I'm not such a sucker for internet standards that I won't go to your place if you make me download a pdf of the menu, or if you clearly don't update your tap list regularly, or whatever it may be. But if you have clear, up to date info in normal text that I don't have to fuck around to see then there is a good chance I'll stop browsing and just plan on going to your shop.
posted by paisley henosis at 7:02 PM on March 2, 2011


There's totally a weird class/English thing tied into this too — a Thai or Mexican joint in my neighborhood, I don't expect them to have a site, and if they do, it's likely entirely incoherent and designed by Yu-Gi-Oh animators to break your brain into wanting that Panang, almost on the theory that if they're still in business despite this crazy site then most of their clientele must not use the web at all and the food is so good that the ones who do are willing to suffer.

This comment reminded me of the website for Lucky Dragon, a local Vietnamese place. So, I looked up the site to link it here, and realized that this Myspace page has business hours, location, and the full menu displayed with no need to click or download anything. I also learned that Lucky Dragon is in a relationship and could probably stand to lose a few pounds.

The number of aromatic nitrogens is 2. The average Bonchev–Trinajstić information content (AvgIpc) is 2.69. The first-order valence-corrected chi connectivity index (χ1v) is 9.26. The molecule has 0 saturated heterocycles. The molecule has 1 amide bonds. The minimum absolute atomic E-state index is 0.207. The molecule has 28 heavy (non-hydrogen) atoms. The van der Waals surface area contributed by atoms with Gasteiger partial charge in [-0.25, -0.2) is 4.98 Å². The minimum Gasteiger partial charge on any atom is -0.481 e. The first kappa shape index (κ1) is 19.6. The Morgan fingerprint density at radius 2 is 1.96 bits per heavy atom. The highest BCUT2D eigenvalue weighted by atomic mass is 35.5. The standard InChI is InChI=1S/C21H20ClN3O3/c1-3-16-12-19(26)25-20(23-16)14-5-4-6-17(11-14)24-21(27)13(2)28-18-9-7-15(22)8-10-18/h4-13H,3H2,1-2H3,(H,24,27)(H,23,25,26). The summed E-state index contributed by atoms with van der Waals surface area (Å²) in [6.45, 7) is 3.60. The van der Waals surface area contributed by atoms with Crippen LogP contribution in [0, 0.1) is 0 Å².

posted by TrialByMedia at 7:12 PM on March 2, 2011


> If that's how your clients work then that's fine. In my experience it would be much easier for them to login to the site and input the menu item name into a name field, the description into a description field, the price into a price field, and serve it up as HTML. Teaching them how to optimize images, FTP, etc. is more difficult but mileage varies on the type of person obviously.

Or you could use a (free) CMS platform. Or build it using WordPress. Or on a hosted wiki site. There are a million ways of making editable websites for cheap or free. Taking a photo of the menu and uploading it strikes me as one of the worst solutions here.
posted by iivix at 5:54 AM on March 3, 2011


Well yes, entering the description of a menu item into a description field would be through a CMS (we tend to customize the backend of the CMS to help guide clients in inputing and updating their sites).
posted by juiceCake at 7:37 AM on March 3, 2011